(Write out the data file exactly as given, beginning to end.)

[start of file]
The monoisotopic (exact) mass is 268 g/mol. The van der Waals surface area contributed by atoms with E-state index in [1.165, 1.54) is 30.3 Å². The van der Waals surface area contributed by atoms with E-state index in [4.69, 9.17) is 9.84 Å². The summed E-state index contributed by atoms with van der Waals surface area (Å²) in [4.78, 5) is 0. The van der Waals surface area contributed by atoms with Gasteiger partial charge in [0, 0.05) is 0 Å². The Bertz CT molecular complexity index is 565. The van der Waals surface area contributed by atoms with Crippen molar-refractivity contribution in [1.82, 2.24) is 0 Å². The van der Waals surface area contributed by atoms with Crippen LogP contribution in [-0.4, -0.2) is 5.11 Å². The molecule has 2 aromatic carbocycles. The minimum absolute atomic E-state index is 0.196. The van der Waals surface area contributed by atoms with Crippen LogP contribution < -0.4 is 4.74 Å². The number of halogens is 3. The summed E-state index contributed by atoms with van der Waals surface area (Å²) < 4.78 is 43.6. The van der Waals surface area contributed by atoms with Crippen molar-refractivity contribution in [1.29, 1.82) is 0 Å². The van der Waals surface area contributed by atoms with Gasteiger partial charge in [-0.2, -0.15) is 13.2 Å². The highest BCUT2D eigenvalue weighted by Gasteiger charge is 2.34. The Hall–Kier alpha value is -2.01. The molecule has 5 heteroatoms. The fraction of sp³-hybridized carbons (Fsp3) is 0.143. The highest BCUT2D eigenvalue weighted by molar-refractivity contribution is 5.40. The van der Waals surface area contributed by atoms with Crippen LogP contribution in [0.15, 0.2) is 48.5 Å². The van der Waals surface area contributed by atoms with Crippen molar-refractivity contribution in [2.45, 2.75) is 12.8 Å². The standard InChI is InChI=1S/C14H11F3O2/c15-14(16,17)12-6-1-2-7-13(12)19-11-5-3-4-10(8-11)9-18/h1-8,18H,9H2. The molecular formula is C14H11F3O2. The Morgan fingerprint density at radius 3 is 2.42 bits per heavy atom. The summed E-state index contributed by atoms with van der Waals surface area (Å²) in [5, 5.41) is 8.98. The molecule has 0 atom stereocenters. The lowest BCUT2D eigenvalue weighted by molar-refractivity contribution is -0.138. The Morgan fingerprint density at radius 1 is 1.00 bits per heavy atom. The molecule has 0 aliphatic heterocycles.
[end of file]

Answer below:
The monoisotopic (exact) mass is 268 g/mol. The van der Waals surface area contributed by atoms with E-state index in [1.165, 1.54) is 30.3 Å². The van der Waals surface area contributed by atoms with E-state index in [4.69, 9.17) is 9.84 Å². The summed E-state index contributed by atoms with van der Waals surface area (Å²) in [4.78, 5) is 0. The van der Waals surface area contributed by atoms with Gasteiger partial charge in [0, 0.05) is 0 Å². The Bertz CT molecular complexity index is 565. The van der Waals surface area contributed by atoms with Crippen molar-refractivity contribution in [1.82, 2.24) is 0 Å². The van der Waals surface area contributed by atoms with Crippen LogP contribution in [-0.4, -0.2) is 5.11 Å². The molecule has 2 aromatic carbocycles. The minimum absolute atomic E-state index is 0.196. The van der Waals surface area contributed by atoms with Crippen LogP contribution < -0.4 is 4.74 Å². The number of halogens is 3. The summed E-state index contributed by atoms with van der Waals surface area (Å²) < 4.78 is 43.6. The van der Waals surface area contributed by atoms with Crippen molar-refractivity contribution in [1.29, 1.82) is 0 Å². The van der Waals surface area contributed by atoms with Gasteiger partial charge in [-0.2, -0.15) is 13.2 Å². The highest BCUT2D eigenvalue weighted by Gasteiger charge is 2.34. The Hall–Kier alpha value is -2.01. The molecule has 5 heteroatoms. The fraction of sp³-hybridized carbons (Fsp3) is 0.143. The highest BCUT2D eigenvalue weighted by molar-refractivity contribution is 5.40. The van der Waals surface area contributed by atoms with Crippen LogP contribution in [0.15, 0.2) is 48.5 Å². The van der Waals surface area contributed by atoms with Crippen molar-refractivity contribution in [2.45, 2.75) is 12.8 Å². The standard InChI is InChI=1S/C14H11F3O2/c15-14(16,17)12-6-1-2-7-13(12)19-11-5-3-4-10(8-11)9-18/h1-8,18H,9H2. The molecular formula is C14H11F3O2. The Morgan fingerprint density at radius 3 is 2.42 bits per heavy atom. The summed E-state index contributed by atoms with van der Waals surface area (Å²) in [5, 5.41) is 8.98. The molecule has 0 atom stereocenters. The lowest BCUT2D eigenvalue weighted by molar-refractivity contribution is -0.138. The Morgan fingerprint density at radius 1 is 1.00 bits per heavy atom. The molecule has 0 aliphatic heterocycles.